The Investor's View: Is The App Boom Over? Amir Farha, co-founder, BECO Capital, offers insight on whether the app marketplace ecosystem is still worth the investment.
Opinions expressed by Entrepreneur contributors are their own.
You're reading Entrepreneur Middle East, an international franchise of Entrepreneur Media.
Lately, in the entrepreneurial and tech-centric media, there's been some discussion on whether the app boom days are over, especially in light of the ever-climbing CAC costs reported by tech startups. We asked investors based in the Middle East, from angels to VCs, to talk back and give us their views on whether startups in the app space still have a chance to make it (and get looked at seriously for capital).
THE Q What is your opinion on the idea that the app boom has already gone through a life and death cycle, and that it's now an overly optimistic (and unlikely) area for entrepreneurs to succeed in?
"This opinion is exaggerated. Today there are over three million apps available on both the Android and Apple app stores, with thousands being launched on a daily basis. This boom has made it difficult for entrepreneurs with new apps to get noticed amongst the large array of options. Users tend to use up to six apps on their device on a daily basis, and this usage is driving app developers to provide more holistic experiences (an ecosystem of sorts) through their offering. Entrepreneurs are trying to get the attention of the user and keep them on their app, and today, messaging apps are the first to provide extra services on their platform (e.g. booking an Uber, ordering food, playing games etc). This trend is likely to continue and apps need to start looking at plugging into existing app ecosystems in order to get distribution/drive market share.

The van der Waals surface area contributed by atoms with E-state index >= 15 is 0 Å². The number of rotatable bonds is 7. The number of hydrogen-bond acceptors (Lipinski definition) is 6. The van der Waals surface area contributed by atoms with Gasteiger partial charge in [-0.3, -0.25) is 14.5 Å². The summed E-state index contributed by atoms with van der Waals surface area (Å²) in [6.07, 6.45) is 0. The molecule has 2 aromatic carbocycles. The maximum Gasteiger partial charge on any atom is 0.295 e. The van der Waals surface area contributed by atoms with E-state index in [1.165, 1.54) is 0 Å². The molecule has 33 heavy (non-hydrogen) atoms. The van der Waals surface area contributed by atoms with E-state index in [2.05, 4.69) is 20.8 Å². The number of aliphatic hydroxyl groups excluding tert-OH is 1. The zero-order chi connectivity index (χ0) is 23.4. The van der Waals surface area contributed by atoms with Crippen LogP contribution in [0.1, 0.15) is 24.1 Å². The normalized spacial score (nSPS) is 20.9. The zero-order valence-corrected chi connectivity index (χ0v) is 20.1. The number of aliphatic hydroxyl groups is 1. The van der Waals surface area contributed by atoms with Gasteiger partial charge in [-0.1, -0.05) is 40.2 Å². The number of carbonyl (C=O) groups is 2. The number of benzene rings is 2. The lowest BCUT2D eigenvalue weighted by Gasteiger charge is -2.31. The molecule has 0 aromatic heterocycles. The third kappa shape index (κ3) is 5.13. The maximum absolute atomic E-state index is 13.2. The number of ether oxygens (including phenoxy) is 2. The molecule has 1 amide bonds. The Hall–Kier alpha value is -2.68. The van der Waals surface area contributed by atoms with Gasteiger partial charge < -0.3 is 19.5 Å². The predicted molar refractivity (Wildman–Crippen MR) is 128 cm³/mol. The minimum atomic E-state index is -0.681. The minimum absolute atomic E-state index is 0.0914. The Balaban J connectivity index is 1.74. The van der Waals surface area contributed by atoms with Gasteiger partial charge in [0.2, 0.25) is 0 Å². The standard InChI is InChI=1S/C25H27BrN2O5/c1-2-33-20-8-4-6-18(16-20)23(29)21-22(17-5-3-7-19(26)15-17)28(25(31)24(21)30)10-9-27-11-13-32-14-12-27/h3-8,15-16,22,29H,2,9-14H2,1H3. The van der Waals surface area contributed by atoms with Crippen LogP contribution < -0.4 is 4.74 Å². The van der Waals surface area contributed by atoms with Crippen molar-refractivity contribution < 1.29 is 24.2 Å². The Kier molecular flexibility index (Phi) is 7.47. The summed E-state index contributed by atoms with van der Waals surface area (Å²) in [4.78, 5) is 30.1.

Locally though, there are still plenty of opportunities to build local apps that solve for local problems. Apps provide the most effective medium for users to order food, request limousines, bank and book travel services. As more local services become digital, the app will likely be the user's ideal way of interacting. In addition, there are many opportunities to build apps that are focused on enterprise vs. consumer, especially as businesses start to look for more cost-efficient ways to do things in light of the current economic downturn. So, in summary, think of local problems that can be solved through the use of mobile apps, and come up with unique ways to market your app locally."